City considering parklet guidelines

City considering parklet guidelines

Michele Ellson

A parklet is installed on Park Street, September 21, 2012.

The city is considering guidelines for the installation of parklets that would trade parking spots for new, public gathering spaces.

The Transportation Commission voted Wednesday to recommend an amended set of guidelines to the Planning Board, which is expected to consider approval of the guidelines on July 22.

Both Planning Board president David Burton and member John Knox White were involved in the creation of the city’s first parklet, an urban garden-themed spot installed in front of Tucker’s Ice Cream on Park Street last September to celebrate PARK(ing) Day, an international effort to transform parking spots into the microparks. Burton told the commission than more than 300 people stopped by to check the group’s parklet out.

“They provide a great opportunity for community to happen,” Burton said of the parklets. “People were so happy to have a space on Park Street where you could step off the street and sit.”

Burton, Knox White and Donna Eyestone helped the city craft the guidelines, for which they examined parklet guidelines in San Francisco, where they have become prevalent, and San Jose. (Full disclosure: Eyestone is a freelance videographer for The Alamedan.)

The guidelines recommended by the Transportation Commission would require business owners, community groups or others interested in creating a parklet to apply for permission from the city, which would review applications using a team made up of staffers from several departments. In addition to the city, applicants would need to win the approval of three of four neighboring property owners. Anyone who opposes a proposed parklet can appeal its approval.

The parklets cost an estimated $10,000 to $20,000 to install, Knox White said, and they would be installed, maintained and removed at the applicant’s expense. Permits would be reviewed and renewed annually.

He said the city could expect “a couple applications” to install new parklets once the guidelines go into effect.

The parklets, which would bear a sign letting the public know they’re invited to use them, would take up a minimum of one parking space and could be any length, provided property owners who front onto the spaces taken up agree.

One of the four commissioners who backed the guidelines, Chris Miley, praised the parklet plan.

“It’s very innovative and great way to use existing public space. As the speaker said, it’s a great way to bring the community together,” Miley said.

But commissioner Michele Bellows questioned whether they’re appropriate everywhere. She added an amendment to the recommended guidelines barring them in residential areas.

“I don’t think they’re appropriate in residential areas,” Bellows said. “It’s a fun thing in a business area, but I don’t see that.”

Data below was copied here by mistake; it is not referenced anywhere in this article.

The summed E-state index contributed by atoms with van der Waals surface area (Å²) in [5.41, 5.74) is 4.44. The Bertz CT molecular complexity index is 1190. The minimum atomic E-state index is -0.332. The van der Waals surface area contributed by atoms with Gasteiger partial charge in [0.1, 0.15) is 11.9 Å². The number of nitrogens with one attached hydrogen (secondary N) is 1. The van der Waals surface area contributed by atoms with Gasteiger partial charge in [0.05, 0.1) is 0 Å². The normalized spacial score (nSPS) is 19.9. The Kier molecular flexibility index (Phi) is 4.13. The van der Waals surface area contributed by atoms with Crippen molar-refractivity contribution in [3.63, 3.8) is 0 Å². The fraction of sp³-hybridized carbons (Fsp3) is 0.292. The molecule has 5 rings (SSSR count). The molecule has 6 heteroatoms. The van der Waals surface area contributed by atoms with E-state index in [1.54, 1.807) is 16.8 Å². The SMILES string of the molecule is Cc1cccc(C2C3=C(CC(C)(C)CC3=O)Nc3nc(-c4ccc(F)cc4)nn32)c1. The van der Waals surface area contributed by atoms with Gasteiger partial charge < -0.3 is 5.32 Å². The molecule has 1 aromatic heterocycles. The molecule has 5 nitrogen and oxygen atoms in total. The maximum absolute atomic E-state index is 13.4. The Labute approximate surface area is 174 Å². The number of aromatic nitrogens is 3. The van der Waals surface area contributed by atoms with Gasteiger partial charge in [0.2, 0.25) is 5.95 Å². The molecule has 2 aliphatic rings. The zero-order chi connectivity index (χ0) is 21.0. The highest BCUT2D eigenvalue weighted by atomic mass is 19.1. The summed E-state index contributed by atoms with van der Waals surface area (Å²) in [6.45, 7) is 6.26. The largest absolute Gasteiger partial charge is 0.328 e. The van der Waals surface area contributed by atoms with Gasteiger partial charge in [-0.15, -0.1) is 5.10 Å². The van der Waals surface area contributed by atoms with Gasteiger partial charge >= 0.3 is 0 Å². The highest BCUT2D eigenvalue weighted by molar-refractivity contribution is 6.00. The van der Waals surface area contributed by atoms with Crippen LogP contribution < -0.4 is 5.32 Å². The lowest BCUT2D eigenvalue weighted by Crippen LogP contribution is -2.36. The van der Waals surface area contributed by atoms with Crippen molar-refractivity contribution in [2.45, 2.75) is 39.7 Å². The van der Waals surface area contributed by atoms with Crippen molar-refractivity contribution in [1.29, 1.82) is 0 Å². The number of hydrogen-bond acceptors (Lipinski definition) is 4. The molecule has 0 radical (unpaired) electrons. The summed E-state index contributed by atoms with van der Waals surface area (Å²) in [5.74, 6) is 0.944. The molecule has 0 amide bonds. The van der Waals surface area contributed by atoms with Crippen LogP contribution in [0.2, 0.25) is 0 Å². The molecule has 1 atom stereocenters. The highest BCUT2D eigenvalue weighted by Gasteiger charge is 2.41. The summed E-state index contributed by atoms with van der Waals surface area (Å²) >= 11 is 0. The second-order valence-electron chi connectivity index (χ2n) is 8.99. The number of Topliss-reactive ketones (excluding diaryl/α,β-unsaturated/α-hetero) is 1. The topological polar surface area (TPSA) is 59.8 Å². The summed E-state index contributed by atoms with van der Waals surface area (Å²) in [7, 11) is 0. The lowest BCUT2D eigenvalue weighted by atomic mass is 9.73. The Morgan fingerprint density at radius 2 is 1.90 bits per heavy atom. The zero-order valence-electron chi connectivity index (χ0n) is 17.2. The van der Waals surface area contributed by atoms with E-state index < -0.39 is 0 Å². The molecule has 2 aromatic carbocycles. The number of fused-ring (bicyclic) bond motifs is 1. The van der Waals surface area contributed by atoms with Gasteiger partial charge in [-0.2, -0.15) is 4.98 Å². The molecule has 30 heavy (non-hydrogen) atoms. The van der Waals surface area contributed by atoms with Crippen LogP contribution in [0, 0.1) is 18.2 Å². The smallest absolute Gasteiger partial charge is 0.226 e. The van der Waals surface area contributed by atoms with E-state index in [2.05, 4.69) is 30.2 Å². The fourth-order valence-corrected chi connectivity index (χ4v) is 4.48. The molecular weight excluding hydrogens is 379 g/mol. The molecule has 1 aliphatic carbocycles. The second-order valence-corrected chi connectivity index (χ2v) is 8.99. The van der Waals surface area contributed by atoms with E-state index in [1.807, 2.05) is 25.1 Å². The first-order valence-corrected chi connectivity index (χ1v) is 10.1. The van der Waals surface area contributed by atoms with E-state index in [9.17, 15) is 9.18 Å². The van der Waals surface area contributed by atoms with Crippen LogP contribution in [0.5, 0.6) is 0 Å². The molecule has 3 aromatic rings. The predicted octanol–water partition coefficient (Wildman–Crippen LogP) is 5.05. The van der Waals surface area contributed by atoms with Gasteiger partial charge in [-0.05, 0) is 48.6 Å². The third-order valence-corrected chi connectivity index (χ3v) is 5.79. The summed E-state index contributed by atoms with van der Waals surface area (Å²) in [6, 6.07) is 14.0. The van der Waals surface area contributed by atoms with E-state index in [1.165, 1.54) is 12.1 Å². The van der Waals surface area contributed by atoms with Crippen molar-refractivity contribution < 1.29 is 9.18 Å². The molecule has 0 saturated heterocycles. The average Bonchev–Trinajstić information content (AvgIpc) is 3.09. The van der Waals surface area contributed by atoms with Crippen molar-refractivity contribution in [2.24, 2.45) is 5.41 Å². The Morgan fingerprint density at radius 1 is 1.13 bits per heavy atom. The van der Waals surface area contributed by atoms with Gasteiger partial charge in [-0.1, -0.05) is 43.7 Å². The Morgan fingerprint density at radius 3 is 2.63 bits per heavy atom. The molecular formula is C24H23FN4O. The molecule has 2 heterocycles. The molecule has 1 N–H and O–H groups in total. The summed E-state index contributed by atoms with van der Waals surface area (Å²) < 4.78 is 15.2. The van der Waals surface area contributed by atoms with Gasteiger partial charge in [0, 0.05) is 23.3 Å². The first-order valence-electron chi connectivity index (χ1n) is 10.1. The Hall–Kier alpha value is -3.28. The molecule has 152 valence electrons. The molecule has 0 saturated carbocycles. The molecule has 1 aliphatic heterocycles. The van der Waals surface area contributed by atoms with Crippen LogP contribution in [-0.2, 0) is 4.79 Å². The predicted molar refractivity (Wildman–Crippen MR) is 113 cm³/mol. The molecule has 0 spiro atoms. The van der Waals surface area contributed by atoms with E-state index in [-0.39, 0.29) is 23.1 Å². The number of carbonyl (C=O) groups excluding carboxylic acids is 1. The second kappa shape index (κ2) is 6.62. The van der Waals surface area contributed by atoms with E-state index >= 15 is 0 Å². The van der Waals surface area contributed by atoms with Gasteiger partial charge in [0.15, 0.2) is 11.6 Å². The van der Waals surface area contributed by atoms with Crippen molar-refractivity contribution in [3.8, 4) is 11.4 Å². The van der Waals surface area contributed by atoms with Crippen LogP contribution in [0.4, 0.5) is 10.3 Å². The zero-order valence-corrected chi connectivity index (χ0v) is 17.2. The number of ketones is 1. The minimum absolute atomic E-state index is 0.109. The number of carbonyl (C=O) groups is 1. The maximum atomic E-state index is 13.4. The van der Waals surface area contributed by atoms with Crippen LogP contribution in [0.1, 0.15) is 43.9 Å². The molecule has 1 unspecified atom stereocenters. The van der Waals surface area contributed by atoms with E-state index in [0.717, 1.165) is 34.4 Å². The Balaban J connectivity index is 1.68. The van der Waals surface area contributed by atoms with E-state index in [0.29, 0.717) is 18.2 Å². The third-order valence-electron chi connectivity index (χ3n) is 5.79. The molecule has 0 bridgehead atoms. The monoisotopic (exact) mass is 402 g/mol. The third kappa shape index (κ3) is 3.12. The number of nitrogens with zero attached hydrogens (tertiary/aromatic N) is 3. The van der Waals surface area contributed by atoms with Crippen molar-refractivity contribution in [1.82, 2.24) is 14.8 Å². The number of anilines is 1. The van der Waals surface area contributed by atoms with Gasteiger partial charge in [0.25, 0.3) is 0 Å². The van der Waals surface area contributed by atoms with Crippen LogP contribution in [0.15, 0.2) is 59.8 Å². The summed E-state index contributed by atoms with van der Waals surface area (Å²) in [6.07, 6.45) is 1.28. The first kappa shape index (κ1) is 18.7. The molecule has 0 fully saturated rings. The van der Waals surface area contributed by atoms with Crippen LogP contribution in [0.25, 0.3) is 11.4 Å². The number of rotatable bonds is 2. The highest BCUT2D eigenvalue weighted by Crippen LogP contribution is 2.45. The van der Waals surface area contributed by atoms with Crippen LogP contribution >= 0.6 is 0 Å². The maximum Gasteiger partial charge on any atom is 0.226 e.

Commission president Jesus Vargas asked whether permit costs included the loss of parking fees when parking spots and their meters are removed. Public Works Director Matt Naclerio said that it wasn’t, though applicants will pay the city’s processing costs and an encroachment permit fee.

“Staff felt that overall that would be nominal, and the benefit of additional public space would outweigh the cost,” Naclerio said.

The Planning Board could approve the revised guidelines or make changes themselves. Their meeting will begin at 7 p.m. Monday, July 22 in council chambers on the third floor of City Hall, 2263 Santa Clara Avenue.

Related: From parking to park: An urban oasis appears in Alameda

Comments

Submitted by Disappointed Ta... on Tue, Jul 2, 2013

I think this is an inspiration of ridiculous absurdity. As if Alameda has parking to spare for prison cell sized parks, or that the city, or its commission would encourage people to enjoy hanging out in the street! Don't we still try to teach our children NOT to play in the street?

Why don't we encourage people to shop in our business districts by providing more parking? Our city (mis) manager laments our declining sales tax revenue But we will hike parking fees and reduce our parking spaces? Here in Alameda we don't seem to even have enough parking at our parks. To consider such a crazy idea while our city mis-managers work to oppose East Bay Regional Park District from acquiring the land adjacent to Crab Cove exemplifies how far off the rails the crazy train of Alameda leadership has gone.
As a tax payer, I am horrified.

Submitted by Luke (not verified) on Mon, Aug 12, 2013

because more parking doesn't attract shoppers, especially not local ones (and let's face it, Alameda is not going to start attracting anyone from San Francisco or even Oakland no matter how much "free" parking is provided). Walkable public space does, however.

And no, children playing safely in the street is a sure sign of a healthy, safe community.

Perhaps you might prefer Walnut Creek?

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